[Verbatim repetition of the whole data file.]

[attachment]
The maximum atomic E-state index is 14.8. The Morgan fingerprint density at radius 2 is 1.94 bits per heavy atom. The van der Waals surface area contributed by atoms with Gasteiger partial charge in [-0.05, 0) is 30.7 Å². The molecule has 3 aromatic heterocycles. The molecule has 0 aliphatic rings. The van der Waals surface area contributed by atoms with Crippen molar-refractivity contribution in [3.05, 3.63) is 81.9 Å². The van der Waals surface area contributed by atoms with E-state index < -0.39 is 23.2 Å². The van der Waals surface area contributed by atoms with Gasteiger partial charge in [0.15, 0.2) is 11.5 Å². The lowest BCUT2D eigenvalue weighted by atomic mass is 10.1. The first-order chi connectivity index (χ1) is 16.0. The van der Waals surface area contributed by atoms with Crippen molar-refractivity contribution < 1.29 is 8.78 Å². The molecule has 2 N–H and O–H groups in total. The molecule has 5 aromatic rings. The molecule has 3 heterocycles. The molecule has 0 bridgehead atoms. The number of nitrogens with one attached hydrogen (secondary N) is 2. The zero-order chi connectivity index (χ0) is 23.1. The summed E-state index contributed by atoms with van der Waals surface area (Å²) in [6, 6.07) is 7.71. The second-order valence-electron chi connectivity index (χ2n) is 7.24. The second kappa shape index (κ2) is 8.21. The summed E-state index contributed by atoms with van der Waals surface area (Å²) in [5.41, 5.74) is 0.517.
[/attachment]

The maximum atomic E-state index is 14.8. The Morgan fingerprint density at radius 2 is 1.94 bits per heavy atom. The van der Waals surface area contributed by atoms with Gasteiger partial charge in [-0.05, 0) is 30.7 Å². The molecule has 3 aromatic heterocycles. The molecule has 0 aliphatic rings. The van der Waals surface area contributed by atoms with Crippen molar-refractivity contribution in [3.05, 3.63) is 81.9 Å². The van der Waals surface area contributed by atoms with E-state index < -0.39 is 23.2 Å². The van der Waals surface area contributed by atoms with Gasteiger partial charge in [0.15, 0.2) is 11.5 Å². The lowest BCUT2D eigenvalue weighted by atomic mass is 10.1. The first-order chi connectivity index (χ1) is 16.0. The van der Waals surface area contributed by atoms with Crippen molar-refractivity contribution < 1.29 is 8.78 Å². The molecule has 2 N–H and O–H groups in total. The molecule has 5 aromatic rings. The molecule has 3 heterocycles. The molecule has 0 bridgehead atoms. The number of nitrogens with one attached hydrogen (secondary N) is 2. The zero-order chi connectivity index (χ0) is 23.1. The summed E-state index contributed by atoms with van der Waals surface area (Å²) in [6, 6.07) is 7.71. The second-order valence-electron chi connectivity index (χ2n) is 7.24. The second kappa shape index (κ2) is 8.21. The summed E-state index contributed by atoms with van der Waals surface area (Å²) in [5.41, 5.74) is 0.517.